Study of mid and long term outcome of hip fracture in elderly operated within 48 hours versus conservative management

Delis S. Marshall, Alan S. W. Ch’ng, Irene Looi


Background: Hip fractures are commonly associated with high morbidities and mortalities. This study aimed to determine post-hip fracture outcomes and survival among patients who underwent operation within 48 hours of fracture diagnosis and among those being treated conservatively.

Methods: This retrospective cohort study was conducted at the Hospital Seberang Jaya among patients diagnosed with hip fracture from January to December 2016; confirmed clinical and radiological method. Descriptive analysis was conducted using Statistical package for social sciences (SPSS) version 23.

Results: The mean (SD) age of the 61 operated patients was 74 (7.7) years and for the 19 conservatively managed patients 79 (8.0) years. At 12 months, 30 (37.5%) of operated ones, required assisted mobility compared to 8 (10%) of conservatively managed patients. Other outcomes comparable between operated and conservative patients at 12 months post-intervention include: ability to feed on own 46 (57.5%) versus 7 (8.8%), able to dress on own, 45 (56.3%) versus 6 (7.5%); able to bathe on own; 43 (53.8%) versus 2 (2.5%), and independently attending to own toilet needs 44 (55.0%) versus 1 (1.3%). Our study revealed, overall survival were comparatively better among those operated to conservative at 12 months; 52 (85%) versus 9 (47.4%). The mortality at 12 months in the conservative group is much higher than operative group.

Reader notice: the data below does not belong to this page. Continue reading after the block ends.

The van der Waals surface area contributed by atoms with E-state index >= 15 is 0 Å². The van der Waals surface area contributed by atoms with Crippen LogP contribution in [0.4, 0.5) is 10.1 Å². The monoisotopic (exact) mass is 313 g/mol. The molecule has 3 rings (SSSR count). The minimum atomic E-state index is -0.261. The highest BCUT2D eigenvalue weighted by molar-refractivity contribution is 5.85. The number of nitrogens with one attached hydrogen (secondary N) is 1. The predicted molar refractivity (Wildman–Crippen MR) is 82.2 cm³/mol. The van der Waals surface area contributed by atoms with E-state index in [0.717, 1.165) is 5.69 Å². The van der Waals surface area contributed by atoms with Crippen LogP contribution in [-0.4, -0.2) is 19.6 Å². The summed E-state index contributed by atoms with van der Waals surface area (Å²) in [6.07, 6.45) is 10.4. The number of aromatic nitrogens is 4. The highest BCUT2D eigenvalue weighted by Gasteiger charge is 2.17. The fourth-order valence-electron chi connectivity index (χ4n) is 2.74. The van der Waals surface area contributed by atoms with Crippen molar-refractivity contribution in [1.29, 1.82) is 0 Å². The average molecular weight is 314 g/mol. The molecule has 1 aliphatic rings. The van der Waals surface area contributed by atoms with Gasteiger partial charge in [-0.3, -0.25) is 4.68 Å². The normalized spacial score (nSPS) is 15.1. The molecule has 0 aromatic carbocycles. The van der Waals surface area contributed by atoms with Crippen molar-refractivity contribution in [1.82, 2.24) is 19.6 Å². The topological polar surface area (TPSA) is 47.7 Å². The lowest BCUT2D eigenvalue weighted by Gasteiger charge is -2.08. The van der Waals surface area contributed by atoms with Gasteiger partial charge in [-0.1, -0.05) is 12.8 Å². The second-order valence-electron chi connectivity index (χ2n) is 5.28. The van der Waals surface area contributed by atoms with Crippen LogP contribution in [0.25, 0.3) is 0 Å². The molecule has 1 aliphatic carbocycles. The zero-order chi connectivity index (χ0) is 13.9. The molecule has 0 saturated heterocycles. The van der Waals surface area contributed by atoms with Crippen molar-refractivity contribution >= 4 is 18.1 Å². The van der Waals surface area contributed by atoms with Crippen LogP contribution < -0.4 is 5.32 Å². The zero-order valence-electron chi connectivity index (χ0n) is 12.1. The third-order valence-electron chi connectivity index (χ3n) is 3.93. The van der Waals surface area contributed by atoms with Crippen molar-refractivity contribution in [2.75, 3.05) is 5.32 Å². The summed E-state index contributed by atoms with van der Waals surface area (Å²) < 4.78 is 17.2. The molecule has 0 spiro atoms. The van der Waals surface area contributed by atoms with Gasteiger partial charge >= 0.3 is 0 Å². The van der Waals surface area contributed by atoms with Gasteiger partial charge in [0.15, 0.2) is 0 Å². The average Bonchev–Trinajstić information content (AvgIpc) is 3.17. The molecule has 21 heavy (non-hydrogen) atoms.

Conclusions: Ambulatory mobility and survival are significantly better at 12 months post-fracture among the operated patients. Hip fracture must be treated as an emergency and its surgical management given priority.



Elderly fracture, Fracture neck of femur, Hip arthroplasty, Sub trochanteric fracture, Hip fracture

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